Cost of Cruising: Our March 2017 Budget

Photo courtesy of our friends on SailingTotem

This month’s budget recap is brought to you by… Michael! (Brittany usually writes it). Let me know if you think it’s entertaining/funny/awesome.

And to compliment it, I’ve made up this fancy chart breaking down our expenses by category. Cool, right? We really enjoyed our $1,500 month, and the key to that is setting a budget beforehand. So we made a new budget tracker in Excel and we set our budget at $3,284.14 (the odd number is because of some fixed expenses such as web hosting, most of the categories are just educated guesses).

Boat repair / misc – $1,289. The windlass (the electric motor that pulls up the anchor) was functioning, but we wanted to have it checked out. This is a critical piece of equipment that seems to get ignored until it breaks most of the time. We took the motor to an alternator shop and it only cost about $120 to have it looked over. The heat exchanger had a few leaks and needed to be rebuilt ($230). New hoses for the engine ($158). The mixing elbow for the exhaust had a leak and we had a new one made ($190). That, plus some spare anodes, fluids, filters and a few tools.

The salt stains are from a leak.
This had a very small leak, but it was dripping right onto the engine mount.
Marlee helping out with the windlass removal.

Dockage – $370. Because of the engine and windlass repairs, we didn’t feel comfortable at anchor. If we dragged or for some reason needed to move, we would be completely disabled. So we took a ridiculously expensive mooring in Fort Lauderdale. Seriously, never go to Las Olas Marina. Ever. Overpriced and run down. 8 nights at $40 a night. Also, unlike Vero Beach, there isn’t really anywhere convenient to land your dinghy for free. We had our choice of Las Olas marina who charges $20, or Southport Raw Bar who charges $10 (but will credit that to your food bill, if you eat there). Southport is where we went most of the time, $50.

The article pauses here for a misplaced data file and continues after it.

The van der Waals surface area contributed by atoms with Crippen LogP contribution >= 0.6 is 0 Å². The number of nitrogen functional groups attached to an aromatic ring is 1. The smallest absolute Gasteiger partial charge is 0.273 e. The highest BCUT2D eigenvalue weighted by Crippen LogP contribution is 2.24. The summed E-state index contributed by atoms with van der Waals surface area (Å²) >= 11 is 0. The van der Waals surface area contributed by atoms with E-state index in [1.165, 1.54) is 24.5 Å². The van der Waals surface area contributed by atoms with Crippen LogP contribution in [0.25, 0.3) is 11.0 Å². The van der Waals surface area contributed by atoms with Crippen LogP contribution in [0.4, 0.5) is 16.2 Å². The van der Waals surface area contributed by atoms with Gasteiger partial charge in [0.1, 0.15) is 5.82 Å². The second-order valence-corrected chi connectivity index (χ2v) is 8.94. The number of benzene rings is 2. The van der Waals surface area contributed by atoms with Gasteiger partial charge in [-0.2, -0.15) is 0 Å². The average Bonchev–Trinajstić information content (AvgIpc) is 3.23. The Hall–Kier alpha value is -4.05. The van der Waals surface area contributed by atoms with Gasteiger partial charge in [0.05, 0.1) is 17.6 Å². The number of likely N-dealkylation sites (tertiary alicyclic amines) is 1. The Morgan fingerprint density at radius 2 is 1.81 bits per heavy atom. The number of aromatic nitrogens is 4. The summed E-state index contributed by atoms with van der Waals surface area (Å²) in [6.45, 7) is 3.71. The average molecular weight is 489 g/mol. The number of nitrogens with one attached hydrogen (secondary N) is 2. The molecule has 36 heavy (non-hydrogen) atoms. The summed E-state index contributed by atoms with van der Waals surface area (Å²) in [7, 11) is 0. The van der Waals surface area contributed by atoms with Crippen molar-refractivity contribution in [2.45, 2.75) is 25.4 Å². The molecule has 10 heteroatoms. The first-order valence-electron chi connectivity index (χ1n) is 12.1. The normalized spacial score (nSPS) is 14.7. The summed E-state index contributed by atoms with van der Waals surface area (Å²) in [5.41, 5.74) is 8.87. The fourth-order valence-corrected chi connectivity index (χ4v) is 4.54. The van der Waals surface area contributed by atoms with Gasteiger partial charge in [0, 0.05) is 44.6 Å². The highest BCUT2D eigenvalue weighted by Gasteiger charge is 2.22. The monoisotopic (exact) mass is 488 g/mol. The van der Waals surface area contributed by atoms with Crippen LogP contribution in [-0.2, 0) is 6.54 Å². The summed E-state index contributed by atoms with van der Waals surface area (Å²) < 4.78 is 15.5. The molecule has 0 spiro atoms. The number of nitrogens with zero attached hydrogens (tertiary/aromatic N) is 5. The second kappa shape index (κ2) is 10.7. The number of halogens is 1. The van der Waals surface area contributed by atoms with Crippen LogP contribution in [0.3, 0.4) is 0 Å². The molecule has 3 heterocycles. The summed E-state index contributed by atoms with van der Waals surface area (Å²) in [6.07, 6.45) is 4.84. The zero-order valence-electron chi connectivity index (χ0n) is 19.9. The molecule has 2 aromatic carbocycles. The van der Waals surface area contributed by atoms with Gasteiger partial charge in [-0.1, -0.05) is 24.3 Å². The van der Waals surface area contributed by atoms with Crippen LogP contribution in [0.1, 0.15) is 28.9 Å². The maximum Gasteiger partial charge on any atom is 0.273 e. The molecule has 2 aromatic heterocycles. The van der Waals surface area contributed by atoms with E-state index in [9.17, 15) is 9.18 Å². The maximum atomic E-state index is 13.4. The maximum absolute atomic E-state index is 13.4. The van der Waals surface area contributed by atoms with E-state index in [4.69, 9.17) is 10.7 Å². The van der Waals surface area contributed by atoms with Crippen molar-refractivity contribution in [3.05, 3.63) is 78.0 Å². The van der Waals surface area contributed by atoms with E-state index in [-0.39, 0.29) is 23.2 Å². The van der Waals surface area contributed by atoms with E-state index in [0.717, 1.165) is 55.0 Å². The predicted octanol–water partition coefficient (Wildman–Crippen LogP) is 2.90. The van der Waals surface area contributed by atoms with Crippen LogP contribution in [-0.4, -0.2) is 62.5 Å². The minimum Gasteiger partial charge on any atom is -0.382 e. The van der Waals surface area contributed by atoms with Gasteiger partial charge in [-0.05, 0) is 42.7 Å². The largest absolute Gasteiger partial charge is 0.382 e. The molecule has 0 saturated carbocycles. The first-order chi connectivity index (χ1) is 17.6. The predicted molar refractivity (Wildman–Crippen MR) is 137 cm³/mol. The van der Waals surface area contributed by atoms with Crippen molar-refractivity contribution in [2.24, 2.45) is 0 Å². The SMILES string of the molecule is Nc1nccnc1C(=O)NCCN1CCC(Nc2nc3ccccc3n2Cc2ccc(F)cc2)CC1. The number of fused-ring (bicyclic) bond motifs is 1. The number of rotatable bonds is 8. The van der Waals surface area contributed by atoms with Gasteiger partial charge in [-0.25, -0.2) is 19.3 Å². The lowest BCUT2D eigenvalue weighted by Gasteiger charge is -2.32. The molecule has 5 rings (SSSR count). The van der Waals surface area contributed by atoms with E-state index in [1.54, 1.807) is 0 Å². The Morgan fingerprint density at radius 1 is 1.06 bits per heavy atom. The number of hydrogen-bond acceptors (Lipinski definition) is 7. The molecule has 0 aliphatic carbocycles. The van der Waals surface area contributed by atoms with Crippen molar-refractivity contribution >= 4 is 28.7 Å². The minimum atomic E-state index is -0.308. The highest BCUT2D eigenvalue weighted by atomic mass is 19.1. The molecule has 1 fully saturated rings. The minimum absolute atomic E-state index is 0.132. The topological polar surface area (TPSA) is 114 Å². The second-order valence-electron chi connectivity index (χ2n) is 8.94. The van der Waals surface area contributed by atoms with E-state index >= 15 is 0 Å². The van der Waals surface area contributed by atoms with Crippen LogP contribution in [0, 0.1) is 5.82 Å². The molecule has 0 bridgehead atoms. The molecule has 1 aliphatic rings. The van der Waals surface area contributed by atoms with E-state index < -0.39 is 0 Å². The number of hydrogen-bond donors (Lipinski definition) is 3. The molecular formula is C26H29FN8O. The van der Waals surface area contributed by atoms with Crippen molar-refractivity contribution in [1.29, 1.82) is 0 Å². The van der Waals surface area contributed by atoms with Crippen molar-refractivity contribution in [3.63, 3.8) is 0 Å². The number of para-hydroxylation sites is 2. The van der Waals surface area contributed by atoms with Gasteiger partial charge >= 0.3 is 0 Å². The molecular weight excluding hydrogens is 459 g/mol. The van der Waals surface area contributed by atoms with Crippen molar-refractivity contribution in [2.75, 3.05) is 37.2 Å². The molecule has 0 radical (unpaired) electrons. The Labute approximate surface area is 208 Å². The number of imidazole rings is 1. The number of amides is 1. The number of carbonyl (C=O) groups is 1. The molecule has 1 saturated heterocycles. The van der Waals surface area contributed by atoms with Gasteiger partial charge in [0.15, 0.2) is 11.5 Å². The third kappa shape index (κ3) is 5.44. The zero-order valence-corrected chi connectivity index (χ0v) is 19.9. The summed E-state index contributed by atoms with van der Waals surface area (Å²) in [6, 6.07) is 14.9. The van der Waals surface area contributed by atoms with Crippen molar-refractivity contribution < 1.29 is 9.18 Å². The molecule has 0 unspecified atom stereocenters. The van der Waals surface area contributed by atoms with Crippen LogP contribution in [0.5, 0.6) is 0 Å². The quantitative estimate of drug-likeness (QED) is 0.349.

Flying her kite in the mooring field.

Groceries, $1165.83. We went way over budget on groceries, namely because of a friend of ours who was in the Bahamas already warned us, buy everything you can in the States! So we did. This killed the budget for this month, but hopefully will repay us as we travel along. As we have found so far groceries seem to be about twice as expensive in the Bahamas.

Fuel – $286.11. With gas and diesel at over $4/gallon in the Bahamas, we topped up as much as we could in Florida. We filled the tank to full and all of our jerry cans as well.

Our sophisticated “dipstick” method for checking the fuel level.

Travel – $320.83. This category includes clearance into the Bahamas ($300) and a few Uber trips in Ft Lauderdale.

And of course there are those recurring expenses, web hosting (12.74). Phone which usually comes in around $80 with T-Mobile. We weren’t planning on buying a BTC phone card in the Bahamas, since our T-Mobile service claimed it would work here. Well it works, but is deathly slow so we bought a high speed data card from BTC for those times we just can’t wait. $49. However we’ve even found BTC’s service to be spotty.

8 thoughts on “Cost of Cruising: Our March 2017 Budget”

  1. Nice job on the Excel, and stocking up on groceries and fuel that save money later. Are you planning on getting out of the Caribbean before the hurricane season? Fair winds.

    1. Thanks! Yes, I think that is what we will do, although people have done it, we don’t want to wait out hurricane season there.

  2. Never would have thought of these as expenses. Entrance fees on water? Sigh.
    What an adventure though.

    1. Yes, many people would not have thought about that part of cruising! The waters surrounding each country also belong to that country, and its important for each country to know who is coming in and out (and what they are bringing on board with them, like pets or plants) whether by plane or boat.

  3. Well done Michael. We were actually putting together our cruising budget last night (at least the first pass at it). God’s timing !

  4. You won’t regret stocking up before you leave, or getting all the engine work done. But to put things in perspective about that marina fee, 40$ a night for a boat your size is not expensive in our neck of the woods. You’d expect to pay about twice that up here. That being said, I’d rather be at anchor at any price. Mike is laughing about how I’m stocking our boat, but I like to be prepared to be at anchor anywhere, anytime, for however long we want. Kudos to you!

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